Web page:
By Karen Greer
For the Journal Inquirer
January 30, 2014
MANCHESTER — On Saturday, Feb. 1, at Manchester High School, the Manchester Symphony Orchestra, conducted by Joseph Hodge, takes a musical journey across the Atlantic to the era of some of France’s most famous composers with a concert titled “A la France.”
In 19th-century Paris, music and the fine arts were not just a part of life — for many Parisians, they were life itself. The City of Light shone with the glow from churches with their fine organs, and from splendid theaters for ballets and operas.
The homes of well-to-do Parisians, including composer Ernest Chausson, were salons where literary and artistic figures from throughout Europe and beyond congregated. Chausson was well aware of the demands of his busy life when the Belgian violinist Eugene Ysaÿe asked Chausson to compose a violin concerto. Instead, he wrote “Poème,” a shorter work for violin and orchestra.
Neither Ysaÿe nor his audiences were disappointed. “Poème” is still a favorite of many violinists, including the soloist for this concert, Gary Capozziello. Capozziello has recently appeared as soloist with the New Haven Civic Orchestra, American Chamber Orchestra,
Hartt Symphony Orchestra, Hartt Wind Ensemble, Connecticut Valley Chamber Orchestra, and in numerous string and chamber music ensembles.
The music for the ballet Sylvia brought Leo Delibes, already well-known as a composer for the theater, widespread acclaim from the public and fellow composers, including Tchaikovsky.
Even after becoming a professor at the Paris Conservatoire, Delibes seemed to prefer the pleasures of Parisian society to more serious pursuits. According to one of his students, the violin virtuoso Fritz Kriesler, “Often when we were in the midst of a composition lesson some pretty young damsel would come along and suggest it was time to dejeuner (dine) or go for a stroll. ‘Allons danser!’ (Let’s go dancing!) was another favorite challenge of his girlfriends. Delibes could never resist such a call.”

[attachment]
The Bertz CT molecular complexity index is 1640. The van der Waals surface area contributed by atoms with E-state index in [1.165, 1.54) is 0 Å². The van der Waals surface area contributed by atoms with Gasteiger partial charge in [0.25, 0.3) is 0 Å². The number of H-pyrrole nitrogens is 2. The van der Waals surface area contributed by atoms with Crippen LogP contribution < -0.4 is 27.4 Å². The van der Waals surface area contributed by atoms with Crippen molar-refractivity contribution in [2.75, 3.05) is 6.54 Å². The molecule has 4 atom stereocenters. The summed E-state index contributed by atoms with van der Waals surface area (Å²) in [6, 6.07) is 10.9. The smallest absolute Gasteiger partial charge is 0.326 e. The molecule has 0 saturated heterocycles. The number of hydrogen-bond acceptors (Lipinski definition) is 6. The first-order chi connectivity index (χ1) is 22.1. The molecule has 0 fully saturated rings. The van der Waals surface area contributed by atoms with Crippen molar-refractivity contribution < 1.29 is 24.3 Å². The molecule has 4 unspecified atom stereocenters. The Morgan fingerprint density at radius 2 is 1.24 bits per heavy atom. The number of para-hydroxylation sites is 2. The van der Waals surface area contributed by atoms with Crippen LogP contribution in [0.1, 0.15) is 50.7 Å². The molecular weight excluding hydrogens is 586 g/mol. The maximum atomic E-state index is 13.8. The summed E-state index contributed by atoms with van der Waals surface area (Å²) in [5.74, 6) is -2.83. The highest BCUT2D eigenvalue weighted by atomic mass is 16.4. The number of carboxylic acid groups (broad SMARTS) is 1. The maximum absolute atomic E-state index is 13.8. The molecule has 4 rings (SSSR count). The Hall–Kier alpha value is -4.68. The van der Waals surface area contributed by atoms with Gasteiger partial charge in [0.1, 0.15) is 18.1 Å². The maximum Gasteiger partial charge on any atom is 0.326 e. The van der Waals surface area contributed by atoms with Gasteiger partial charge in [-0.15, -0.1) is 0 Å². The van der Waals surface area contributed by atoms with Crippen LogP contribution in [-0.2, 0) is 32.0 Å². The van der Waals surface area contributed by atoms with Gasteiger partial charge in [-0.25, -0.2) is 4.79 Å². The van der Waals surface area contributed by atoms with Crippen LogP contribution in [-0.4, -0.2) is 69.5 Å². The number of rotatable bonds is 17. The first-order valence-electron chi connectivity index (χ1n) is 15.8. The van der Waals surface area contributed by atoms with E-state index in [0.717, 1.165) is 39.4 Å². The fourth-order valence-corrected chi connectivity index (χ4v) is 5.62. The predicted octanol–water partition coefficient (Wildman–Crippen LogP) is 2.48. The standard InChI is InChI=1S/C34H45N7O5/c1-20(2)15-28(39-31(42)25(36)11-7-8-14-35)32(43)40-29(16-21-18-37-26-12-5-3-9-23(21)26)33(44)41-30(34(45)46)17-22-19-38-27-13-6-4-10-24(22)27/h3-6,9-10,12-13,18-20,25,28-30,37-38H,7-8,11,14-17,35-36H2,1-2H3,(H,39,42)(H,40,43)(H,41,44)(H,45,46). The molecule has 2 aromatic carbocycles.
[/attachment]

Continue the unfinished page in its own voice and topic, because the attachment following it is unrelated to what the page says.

César Franck was also on the faculty of the Paris Conservatoire. In contrast to Delibes, he was devoted to his music and to his students, who called him “Père (Father) Franck.”
Like Chausson, Franck wrote music for violinist Eugene Ysaÿe. Unlike Chausson, he was able to deliver an entire violin concerto as a wedding gift to the violinist. It remains popular, but the Symphony in D minor featured on this concert’s program is Franck’s most enduring instrumental work.
When Franck composed his only symphony in 1888, he was nearing the end of a long musical life. Yet, like the painters of the budding Impressionist movement, Franck was still adding new colors and textures to his harmonic palette.
“A la France” will be performed at 7:30 p.m. at Manchester High School’s Bailey Auditorium at 134 E. Middle Turnpike. A reception with the orchestra, conductor, and soloist follows the concert. Tickets can be purchased at the door. Prices are $18, $15 for seniors and students, and free for those younger than 18. For more information, call 860-646-0047, email musicsix [at] cox.net, or visit the Manchester Symphony Orchestra and Chorale on its Facebook page or at:
Note from Gary Capozzielo, February 1, 2014:
This beloved violin work is based on the novel Le Chant de l’amour Triomphant (‘The Song of Love Triumphant’) by Ivan Turgenev, one of the Chausson’s favorite authors and close friend. The narrative is the inspiration for this enigmatic and late French romantic work; it expresses an ardent labyrinth of mysticism, love, joy, death, heartbreak, and of course, triumph.
The Manchester Symphony is a charismatic, vibrant orchestra with thoughtful musicians who are dedicated in their performing as well as their teaching. They have recently brought on a brilliant young conductor whose accomplishments should certainly be watched closely, Joseph Hodge from the Hartt School!
Come join this MSO in their concert tonight at 7:30 pm, at Manchester High School’s attractive concert hall, for a program of well admired French repertoire. Included in tonight’s program is our collaboration of Ernest Chausson’s Poemé for Violin and Orchestra.
“Thank you again to the Manchester Symphony for inviting me to join you!”
Here is their website: http://www.msoc.org/
In addition, I find them highly likable! Please feel free to ‘like’ their FB page: https://www.facebook.com/groups/328036564903/
We all expect a healthy turnout tonight, and all are invited to come share inspiring evening of French repertoire!